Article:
Lower Interest Rates Mean More New Small Businesses. With lower interest rates, more people are investing in starting small businesses. As a result, in each of the last five years, we have had a record number of new small businesses. [Source: Dun & Bradstreet]

Faster Business Investment Growth Means Faster Economic Growth and More Jobs. Faster business investment growth helps expand capacity and has led to faster economic growth and more jobs under President Clinton. Since President Clinton took office, the private sector of the economy has grown 3.9 percent per year -- far stronger than under President Reagan (3.0 percent per year). The economy has added 16.7 million new jobs and unemployment has fallen to 4.6 percent. [Source: Based on data from the Bureau of Economic Analysis, Department of Commerce, and Bureau of Labor Statistics.]

Experts Agree That President Clinton's 1993 Economic Plan Helped Cut the Deficit, Lower Interest Rates, Spur Business Investment, and Strengthen the Economy. The economy and the budget are now working in a virtuous circle -- lower deficits have led to lower interest rates which have led to faster business investment which led to faster growth which led to even lower deficits. Experts agree that President Clinton's 1993 Economic Plan helped create this virtuous circle.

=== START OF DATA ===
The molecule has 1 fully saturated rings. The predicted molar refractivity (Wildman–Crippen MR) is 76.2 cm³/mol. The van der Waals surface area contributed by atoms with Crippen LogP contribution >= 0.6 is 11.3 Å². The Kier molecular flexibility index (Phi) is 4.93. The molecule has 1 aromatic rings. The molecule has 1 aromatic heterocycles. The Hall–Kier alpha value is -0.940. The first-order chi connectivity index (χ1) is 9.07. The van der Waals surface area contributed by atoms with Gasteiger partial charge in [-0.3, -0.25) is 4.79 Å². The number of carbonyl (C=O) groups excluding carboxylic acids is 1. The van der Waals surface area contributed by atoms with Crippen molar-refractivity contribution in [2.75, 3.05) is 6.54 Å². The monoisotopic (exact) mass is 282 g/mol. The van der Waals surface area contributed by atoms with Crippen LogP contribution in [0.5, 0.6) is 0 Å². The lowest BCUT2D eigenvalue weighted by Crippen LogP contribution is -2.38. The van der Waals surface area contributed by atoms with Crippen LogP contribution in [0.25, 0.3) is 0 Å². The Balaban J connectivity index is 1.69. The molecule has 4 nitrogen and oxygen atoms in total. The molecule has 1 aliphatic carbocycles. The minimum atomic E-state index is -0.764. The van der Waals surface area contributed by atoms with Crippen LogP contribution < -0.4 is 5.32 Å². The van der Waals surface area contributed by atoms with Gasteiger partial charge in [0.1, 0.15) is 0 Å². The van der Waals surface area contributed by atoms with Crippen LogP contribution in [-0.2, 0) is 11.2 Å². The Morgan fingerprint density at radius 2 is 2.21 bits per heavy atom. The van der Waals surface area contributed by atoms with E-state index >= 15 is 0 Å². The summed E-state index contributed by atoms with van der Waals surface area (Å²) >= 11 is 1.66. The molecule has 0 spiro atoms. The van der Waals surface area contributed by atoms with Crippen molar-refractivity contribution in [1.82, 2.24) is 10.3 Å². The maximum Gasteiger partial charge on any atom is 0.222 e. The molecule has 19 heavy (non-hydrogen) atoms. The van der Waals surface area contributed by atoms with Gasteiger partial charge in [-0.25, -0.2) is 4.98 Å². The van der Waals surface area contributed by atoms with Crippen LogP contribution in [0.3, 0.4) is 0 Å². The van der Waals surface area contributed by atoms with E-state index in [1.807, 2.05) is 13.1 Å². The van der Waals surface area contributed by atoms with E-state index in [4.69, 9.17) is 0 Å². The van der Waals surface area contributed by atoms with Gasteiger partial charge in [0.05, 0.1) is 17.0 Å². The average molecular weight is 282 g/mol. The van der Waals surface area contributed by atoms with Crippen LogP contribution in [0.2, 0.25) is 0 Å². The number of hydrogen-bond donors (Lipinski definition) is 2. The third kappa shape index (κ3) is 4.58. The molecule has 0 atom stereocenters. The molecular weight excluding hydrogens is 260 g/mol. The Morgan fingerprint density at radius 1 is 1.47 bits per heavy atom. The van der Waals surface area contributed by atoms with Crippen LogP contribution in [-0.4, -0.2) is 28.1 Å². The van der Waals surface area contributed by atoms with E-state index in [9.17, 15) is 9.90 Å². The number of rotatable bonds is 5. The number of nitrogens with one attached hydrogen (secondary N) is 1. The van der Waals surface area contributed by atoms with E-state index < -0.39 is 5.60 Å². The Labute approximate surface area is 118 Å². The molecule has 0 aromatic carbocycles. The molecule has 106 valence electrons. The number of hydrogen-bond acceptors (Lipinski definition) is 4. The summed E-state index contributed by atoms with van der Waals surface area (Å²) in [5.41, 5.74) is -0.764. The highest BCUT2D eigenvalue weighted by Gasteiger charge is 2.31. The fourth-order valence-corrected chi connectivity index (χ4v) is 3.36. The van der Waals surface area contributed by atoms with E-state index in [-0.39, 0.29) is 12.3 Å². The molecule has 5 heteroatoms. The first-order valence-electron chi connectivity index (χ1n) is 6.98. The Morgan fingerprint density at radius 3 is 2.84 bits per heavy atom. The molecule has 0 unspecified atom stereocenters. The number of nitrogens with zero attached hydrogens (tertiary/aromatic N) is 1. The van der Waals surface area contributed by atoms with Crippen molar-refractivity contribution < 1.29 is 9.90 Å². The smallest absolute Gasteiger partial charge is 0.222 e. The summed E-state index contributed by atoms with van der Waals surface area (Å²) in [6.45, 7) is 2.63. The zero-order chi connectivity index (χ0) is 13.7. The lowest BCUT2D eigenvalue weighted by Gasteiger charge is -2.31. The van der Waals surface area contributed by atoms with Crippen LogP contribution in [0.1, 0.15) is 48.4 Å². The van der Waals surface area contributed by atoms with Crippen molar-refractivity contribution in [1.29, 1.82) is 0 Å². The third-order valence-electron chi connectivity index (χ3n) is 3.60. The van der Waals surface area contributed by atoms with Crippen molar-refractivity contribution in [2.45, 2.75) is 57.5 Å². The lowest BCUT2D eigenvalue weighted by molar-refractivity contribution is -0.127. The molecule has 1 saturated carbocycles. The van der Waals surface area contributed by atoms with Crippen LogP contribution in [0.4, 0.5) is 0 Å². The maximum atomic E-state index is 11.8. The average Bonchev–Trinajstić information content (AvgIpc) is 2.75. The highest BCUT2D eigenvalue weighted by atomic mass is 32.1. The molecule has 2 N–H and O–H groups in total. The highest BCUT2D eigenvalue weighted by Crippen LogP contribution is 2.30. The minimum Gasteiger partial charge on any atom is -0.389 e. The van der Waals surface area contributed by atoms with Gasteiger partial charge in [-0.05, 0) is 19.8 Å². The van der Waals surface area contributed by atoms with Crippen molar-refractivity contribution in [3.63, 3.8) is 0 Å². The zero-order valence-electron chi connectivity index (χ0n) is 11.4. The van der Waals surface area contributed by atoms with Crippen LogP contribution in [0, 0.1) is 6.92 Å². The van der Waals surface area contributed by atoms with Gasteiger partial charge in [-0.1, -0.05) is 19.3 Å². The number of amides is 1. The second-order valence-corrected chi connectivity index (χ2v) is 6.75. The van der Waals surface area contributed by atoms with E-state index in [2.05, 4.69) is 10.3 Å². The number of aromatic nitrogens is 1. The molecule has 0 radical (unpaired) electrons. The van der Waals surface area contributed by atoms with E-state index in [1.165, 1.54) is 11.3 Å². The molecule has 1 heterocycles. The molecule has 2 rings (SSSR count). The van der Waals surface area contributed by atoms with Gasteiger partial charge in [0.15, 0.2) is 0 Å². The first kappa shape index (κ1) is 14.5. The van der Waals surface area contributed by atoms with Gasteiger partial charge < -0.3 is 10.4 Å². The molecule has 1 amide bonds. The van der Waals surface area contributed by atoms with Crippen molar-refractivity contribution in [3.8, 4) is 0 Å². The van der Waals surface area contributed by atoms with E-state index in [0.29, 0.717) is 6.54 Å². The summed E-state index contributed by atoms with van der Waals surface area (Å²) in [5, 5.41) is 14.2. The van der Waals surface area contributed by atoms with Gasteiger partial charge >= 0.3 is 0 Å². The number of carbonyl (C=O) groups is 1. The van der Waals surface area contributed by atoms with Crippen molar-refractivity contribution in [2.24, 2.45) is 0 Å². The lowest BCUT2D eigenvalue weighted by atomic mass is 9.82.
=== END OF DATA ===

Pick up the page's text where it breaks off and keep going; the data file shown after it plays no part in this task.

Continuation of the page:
Alan Greenspan, Federal Reserve Chairman, 2/20/96: The deficit reduction in the President's 1993 Economic Plan was "an unquestioned factor in contributing to the improvement in economic activity that occurred thereafter."

Business Week, 5/19/97: "Clinton's 1993 budget cuts, which reduced projected red ink by more than $400 billion over five years, sparked a major drop in interest rates that helped boost investment in all the equipment and systems that brought forth the New Age economy of technological innovation and rising productivity."

U.S. News & World Report, 6/17/96: "President Clinton's budget deficit program begun in 1993... [led] to lower interest rates, which begat greater investment growth (by double digits since 1993, the highest rate since the Kennedy administration), which begat three-plus years of solid economic growth averaging 2.6 percent annually, 50 percent higher than during the Bush presidency."

Paul Volcker, former Federal Reserve Chairman, Audacity, Fall 1994: "The deficit has come down, and I give the Clinton Administration and President Clinton himself a lot of credit for that... and I think we're seeing some benefits."

Fortune, 10/3/94: "[The President's] economic plan helped bring interest rates down, spurring the recovery."